Wednesday, April 22, 2009

Is Dutch Society Too Open?

Our Flemish correspondent VH has compiled a report on the dangers of the traditional openness of society in the Netherlands. This national characteristic has been exploited by foreign spies, particularly from Morocco.

VH begins with this translation from Elsevier:

Dutch secret service: A transparent government is a threat to the state

By Arne Hankel

The transparency of the Dutch government brings with it risks to national security. Terrorists, animal rights extremists, foreign powers, and companies abuse Dutch openness.

[caption: Morocco also recruited spies in the Netherlands]

This is the conclusion of the Dutch Intelligence and Security Service (AIVD) in its annual report released Tuesday [download Dutch version here (pdf)]. The Netherlands, according to the AIVD, is insufficiently aware of the risks.

Collusive activities

The number of reports by the AIVD on collusive activities from abroad in the Netherlands has considerably increased recent years. From 819 reports in 2007 to 1,303 in 2008. Some of the reports led to arrests or aliens being expelled.[1]

The Netherlands is interesting for foreign powers because of its established high-technology industry and the presence of large groups of migrants. “Much of the high tech in the Netherlands is useful,” the intelligence service reports. [and because of its naïveté easy to obtain, they might add: Pakistan was able to develop a nuclear bomb thanks to information stolen in the Netherlands]

Weapons of mass destruction
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“It is therefore important that companies and scientific institutions are aware of the risks involved in contacts with organizations and agencies from countries suspected of developing weapons of mass destruction,” the report states.

The annual report also mentions cyber-attacks on computer networks in the Netherlands that originate in China. Russia, according to the AIVD, is very active in the field of espionage. The interest of this country focuses on information about NATO, the defense industry, and the energy sector.

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[1] Two Moroccan brothers, both criminals and living in the Netherlands since around 1994 without a residence permit and not quite unknown in Moroccan circles (a Moroccan Green Left PM knows them well*), suddenly have to be expelled according to Ahmed Marcouch. Though they should have been expelled fifteen years ago, and certainly after their first arrests (the brothers are gang members and must have been known to the police for much longer) Marcouch, the Brotherhood man of the PvdA (Socialists, Labour) who like all good Muslims wants to Islamize the Netherlands, only comes up with this now. While the PvdA is descending in the polls.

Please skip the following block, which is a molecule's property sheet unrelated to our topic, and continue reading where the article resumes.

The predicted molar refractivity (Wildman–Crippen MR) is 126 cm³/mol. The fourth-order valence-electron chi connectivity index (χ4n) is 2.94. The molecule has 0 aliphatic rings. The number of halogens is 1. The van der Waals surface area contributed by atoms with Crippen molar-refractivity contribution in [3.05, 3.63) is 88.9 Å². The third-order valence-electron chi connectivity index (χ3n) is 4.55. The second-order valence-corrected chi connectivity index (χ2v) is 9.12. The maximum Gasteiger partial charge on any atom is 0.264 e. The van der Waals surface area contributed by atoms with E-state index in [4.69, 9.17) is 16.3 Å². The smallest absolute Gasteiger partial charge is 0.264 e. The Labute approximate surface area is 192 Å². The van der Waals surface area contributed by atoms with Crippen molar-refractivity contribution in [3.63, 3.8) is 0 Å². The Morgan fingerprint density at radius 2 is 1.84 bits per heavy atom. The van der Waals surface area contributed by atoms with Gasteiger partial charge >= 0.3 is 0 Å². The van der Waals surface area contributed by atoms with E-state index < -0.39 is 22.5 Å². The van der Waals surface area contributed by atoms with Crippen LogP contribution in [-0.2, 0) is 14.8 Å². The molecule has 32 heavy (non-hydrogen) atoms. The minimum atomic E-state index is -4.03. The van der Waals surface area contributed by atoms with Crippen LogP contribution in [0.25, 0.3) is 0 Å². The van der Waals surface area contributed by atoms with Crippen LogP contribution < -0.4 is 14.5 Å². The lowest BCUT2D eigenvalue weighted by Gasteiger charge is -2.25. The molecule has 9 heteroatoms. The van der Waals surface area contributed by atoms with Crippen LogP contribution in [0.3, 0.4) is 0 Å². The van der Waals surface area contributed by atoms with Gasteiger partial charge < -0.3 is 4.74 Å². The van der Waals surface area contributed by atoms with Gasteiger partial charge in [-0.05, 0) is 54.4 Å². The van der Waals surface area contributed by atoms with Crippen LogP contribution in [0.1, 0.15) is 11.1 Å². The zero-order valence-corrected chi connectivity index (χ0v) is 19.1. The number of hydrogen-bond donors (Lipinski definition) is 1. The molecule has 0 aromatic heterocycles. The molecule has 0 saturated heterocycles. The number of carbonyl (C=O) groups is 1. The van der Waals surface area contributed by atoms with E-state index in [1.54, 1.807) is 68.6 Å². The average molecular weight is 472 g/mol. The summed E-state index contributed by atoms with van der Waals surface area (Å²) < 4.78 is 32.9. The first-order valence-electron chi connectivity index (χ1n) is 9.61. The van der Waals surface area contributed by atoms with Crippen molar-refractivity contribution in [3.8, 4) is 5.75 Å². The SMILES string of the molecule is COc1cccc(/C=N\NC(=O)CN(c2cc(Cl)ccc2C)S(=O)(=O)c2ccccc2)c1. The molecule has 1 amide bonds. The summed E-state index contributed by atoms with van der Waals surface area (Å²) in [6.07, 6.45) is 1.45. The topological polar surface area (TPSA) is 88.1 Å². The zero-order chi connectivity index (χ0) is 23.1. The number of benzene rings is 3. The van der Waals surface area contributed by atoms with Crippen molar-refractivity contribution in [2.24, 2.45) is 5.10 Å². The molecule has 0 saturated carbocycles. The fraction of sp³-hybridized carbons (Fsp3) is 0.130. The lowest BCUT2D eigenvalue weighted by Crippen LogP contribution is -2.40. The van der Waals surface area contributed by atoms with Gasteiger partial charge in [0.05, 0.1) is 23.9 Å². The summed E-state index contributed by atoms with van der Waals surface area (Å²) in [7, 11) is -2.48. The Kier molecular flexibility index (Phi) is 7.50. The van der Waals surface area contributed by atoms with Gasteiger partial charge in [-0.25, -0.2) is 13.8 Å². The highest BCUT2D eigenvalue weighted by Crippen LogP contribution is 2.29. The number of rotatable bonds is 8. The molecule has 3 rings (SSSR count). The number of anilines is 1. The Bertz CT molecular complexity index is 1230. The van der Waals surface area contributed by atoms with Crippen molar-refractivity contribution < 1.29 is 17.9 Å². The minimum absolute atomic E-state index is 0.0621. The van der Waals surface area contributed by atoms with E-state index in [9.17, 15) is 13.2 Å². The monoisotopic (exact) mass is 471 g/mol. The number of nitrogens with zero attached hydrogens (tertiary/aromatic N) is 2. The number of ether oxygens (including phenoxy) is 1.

Green Left MP Tofik Dibi (Wilders-hater and effectively a Nazi) grew up in the same neighborhood as the two gang members and is strongly against the expulsion procedure for the brothers. “I find it a proof of incapacity that these guys must be kicked over the border,” he said in the newspaper Trouw. Even more so, Dibi says, because Marcouch here obstructs the attempts to get one of the brothers on the straight path again.

Gregorius Nekschot portrayed Dibi in a pastiche of an anti-Wilders poster. The text reads “A son of a whore / with a bad haircut”.

VH supplies this additional information:

Moroccan spies

Last September a Moroccan police officer, Ré Lemhaouli, was discovered to have had spied for the Moroccan secret service. He also had set up a (subsidized) project for unemployed immigrants in which princess Maxima handed out the diplomas. Two Moroccan diplomats were expelled in the aftermath of the news. The Moroccan police officer and spy had already been transferred to a job at Rotterdam Airport (!) and after the discovery and protests was put on leave. He “might” lose his passport.

The Rotterdam PvdA-city council member Fouad El Haji also stated he had been asked to spy for Morocco and said that Morocco does this on a massive scale.

Dutch Moroccans with an “advisory role”

PvdA MP Khadija Arib came again into focus during the spy-scandal because she is working for a Moroccan advisory commission for the Moroccan king. “A secondary object of the Council is the spread of ‘Arab language and Moroccan culture’, particularly in the EU,” Klein Verzet wrote on this “double spy” issue.

However, Ahmed Aboutaleb, the PvdA Mayor of Rotterdam, is still a member of a “High Council” to the Moroccan King, and this was not discussed anywhere at all when he became Mayor of Rotterdam in 2008. In 2007 he stated that he is only able to say something in that Council “twice every five years, on things like infrastructure, education and human rights.”